Metascore
79

Generally favorable reviews - based on 23 Critics

Critic score distribution:
  1. Positive: 18 out of 23
  2. Negative: 0 out of 23
  1. Reviewed by: A.O. Scott
    May 23, 2013
    100
    What the film makes clear, with unfailing sensitivity and wry humor, is that for Shira and her family the ordinary arrangements of living are freighted with moral and spiritual significance.
  2. Reviewed by: Diana Clarke
    May 21, 2013
    100
    Burshtein's lush visual sensibility, and the subtle performances of the excellent cast, create an aching portrayal of longing and interdependence that transcends the boundaries of the family's small world.
  3. Reviewed by: Peter Rainer
    May 31, 2013
    91
    Implicit in this film is a simple truth: The sheer force of artistry has the power to convert outsiders into insiders. I left Fill the Void feeling privileged, however briefly, to have been brought into this world.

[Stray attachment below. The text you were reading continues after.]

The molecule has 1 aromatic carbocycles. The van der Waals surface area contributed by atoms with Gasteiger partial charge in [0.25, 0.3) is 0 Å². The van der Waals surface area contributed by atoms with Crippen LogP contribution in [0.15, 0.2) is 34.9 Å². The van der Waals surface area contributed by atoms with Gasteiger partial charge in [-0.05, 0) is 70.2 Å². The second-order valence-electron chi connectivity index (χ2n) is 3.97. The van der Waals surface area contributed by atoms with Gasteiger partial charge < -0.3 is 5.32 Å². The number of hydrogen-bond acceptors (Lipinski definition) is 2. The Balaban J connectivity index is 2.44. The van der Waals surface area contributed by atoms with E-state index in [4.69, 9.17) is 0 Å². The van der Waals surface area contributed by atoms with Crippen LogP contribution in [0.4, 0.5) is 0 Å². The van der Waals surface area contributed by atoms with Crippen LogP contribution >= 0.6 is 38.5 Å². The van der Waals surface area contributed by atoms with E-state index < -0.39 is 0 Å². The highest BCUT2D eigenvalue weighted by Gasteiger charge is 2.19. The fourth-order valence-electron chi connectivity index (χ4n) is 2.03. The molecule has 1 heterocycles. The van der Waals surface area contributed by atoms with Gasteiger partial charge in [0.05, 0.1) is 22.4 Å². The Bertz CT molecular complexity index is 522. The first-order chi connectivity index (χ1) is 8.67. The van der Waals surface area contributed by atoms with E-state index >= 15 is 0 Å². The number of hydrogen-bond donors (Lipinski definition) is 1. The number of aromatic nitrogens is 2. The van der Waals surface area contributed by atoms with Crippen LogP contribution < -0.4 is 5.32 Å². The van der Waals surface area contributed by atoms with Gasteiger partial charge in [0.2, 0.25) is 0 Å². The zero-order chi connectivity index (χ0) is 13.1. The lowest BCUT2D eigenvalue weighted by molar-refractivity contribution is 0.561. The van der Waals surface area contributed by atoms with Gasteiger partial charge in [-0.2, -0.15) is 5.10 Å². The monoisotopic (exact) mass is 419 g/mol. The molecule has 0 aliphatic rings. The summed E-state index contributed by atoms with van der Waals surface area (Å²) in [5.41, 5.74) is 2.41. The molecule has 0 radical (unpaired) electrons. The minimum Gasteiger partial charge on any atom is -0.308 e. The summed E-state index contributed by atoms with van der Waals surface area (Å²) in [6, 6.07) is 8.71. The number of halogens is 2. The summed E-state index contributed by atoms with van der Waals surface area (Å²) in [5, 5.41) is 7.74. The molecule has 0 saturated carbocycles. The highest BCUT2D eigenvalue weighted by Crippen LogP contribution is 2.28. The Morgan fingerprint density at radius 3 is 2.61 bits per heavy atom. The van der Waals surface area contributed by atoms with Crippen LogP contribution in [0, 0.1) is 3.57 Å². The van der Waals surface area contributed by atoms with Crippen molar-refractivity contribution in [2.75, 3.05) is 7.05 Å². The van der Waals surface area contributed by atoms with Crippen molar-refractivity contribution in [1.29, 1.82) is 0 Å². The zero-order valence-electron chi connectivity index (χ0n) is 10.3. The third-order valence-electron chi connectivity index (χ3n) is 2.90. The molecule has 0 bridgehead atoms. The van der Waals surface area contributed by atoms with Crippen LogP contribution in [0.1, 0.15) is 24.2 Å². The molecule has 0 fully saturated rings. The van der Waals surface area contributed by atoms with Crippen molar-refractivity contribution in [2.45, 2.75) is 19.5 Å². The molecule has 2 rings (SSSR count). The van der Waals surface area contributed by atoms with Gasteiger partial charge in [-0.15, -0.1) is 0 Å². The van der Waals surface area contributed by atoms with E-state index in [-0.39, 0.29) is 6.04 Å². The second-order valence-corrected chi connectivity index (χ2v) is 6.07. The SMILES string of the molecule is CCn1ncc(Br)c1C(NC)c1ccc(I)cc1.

4. Reviewed by: A.A. Dowd
    May 22, 2013
    91
    Burshtein shoots in extreme shallow focus, framing her actors against a sometimes-blinding blanket of white fuzz. It’s a decision that, coupled with Yitzhak Azulay’s stirring, chant-driven score, lends each conversation a near religious aura.
  5. Reviewed by: Kenneth Turan
    May 23, 2013
    90
    A transfixing, emotionally complex Israeli drama.
  6. Reviewed by: Peter Keough
    Jun 21, 2013
    88
    Burshtein has achieved a gripping film without victims or villains, an ambiguous tragedy drawing on universal themes of love and loss, self-sacrifice and self-preservation.